RESIDENCY / Jan – Feb, 2016
EXHIBITION / Mar – April, 2016
Makeshift is pleased to present Consumer Culture, a stereoscopic drawing by Brian Carey. Created during his studio residency, the drawing, complete with 3D glasses, derives from an unexpected yet formative encounter with Split Ring, a large minimalist sculpture currently stationed in the Woodland Mall in Grand Rapids, MI. As part of an ongoing critique of our economic system’s pervasive influence on our individual and collective identity, Brian depicts the interior public sculpture as it exists today, surrounded by retail stores and standard mall décor. Translated from a series of digitally manipulated photographs, the drawing itself is indistinct and difficult to decipher. When viewed with 3D glasses, the separated lines and colors merge, creating the illusion of volume and depth, thus reinforcing a concept that Brian suggests, “…relies on superficiality.”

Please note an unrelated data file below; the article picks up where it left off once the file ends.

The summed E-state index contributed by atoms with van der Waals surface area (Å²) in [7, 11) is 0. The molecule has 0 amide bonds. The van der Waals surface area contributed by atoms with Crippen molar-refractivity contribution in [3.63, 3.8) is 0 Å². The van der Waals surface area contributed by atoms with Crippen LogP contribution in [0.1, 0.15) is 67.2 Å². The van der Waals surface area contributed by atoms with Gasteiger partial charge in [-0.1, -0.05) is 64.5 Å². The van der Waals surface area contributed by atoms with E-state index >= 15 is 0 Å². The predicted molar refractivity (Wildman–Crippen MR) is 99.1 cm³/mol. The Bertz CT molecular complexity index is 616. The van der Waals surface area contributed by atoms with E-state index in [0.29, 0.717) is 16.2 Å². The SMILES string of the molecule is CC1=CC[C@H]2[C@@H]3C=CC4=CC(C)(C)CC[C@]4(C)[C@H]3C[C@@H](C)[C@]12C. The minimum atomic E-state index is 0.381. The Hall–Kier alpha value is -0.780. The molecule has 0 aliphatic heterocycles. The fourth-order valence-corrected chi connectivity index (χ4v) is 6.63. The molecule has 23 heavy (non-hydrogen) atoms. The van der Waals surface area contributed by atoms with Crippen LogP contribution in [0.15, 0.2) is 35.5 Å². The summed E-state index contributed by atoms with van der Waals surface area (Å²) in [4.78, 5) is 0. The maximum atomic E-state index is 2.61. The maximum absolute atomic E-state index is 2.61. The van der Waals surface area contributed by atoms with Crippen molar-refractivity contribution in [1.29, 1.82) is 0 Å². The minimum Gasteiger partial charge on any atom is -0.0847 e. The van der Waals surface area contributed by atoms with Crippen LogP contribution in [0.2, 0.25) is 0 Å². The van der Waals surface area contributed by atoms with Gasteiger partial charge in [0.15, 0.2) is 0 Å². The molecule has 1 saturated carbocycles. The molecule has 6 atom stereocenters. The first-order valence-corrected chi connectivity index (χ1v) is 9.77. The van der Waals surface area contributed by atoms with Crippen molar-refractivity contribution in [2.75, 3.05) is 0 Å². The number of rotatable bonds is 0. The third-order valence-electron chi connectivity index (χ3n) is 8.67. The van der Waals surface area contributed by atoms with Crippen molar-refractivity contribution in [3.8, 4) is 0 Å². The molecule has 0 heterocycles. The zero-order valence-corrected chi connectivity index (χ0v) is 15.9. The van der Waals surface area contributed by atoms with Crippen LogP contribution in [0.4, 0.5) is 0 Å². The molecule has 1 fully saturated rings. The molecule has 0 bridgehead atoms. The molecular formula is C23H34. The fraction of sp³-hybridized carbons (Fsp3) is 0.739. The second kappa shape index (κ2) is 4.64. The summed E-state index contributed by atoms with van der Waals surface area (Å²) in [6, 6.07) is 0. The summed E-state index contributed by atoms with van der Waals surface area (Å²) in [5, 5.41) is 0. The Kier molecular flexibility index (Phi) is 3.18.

In Consumer Culture, the monumental permanence of the steel sculpture stands in stark contrast to the surrounding landscape of planned obsolescence. In a setting that encourages impulsive consumption over thoughtful meditation, their contradictory natures seem to call attention to one another. Brian’s decision to augment our visual experience demands that we look differently, perhaps more critically, in order to bring these implications into focus. A surprising, yet practical comparison can be made to John Carpenter’s cult classic, They Live. The 1988 film depicts a man that stumbles upon a pair of sunglasses that enable him to see oppressive alien propaganda that subliminally populates billboards, newspapers, and politics. It’s a deceptively simple device that, like Consumer Culture, delivers a subversive message within an entertaining premise. Despite their wildly different sensibilities, they both ask something simple – that when the glasses come off, we don’t forget what we’ve seen.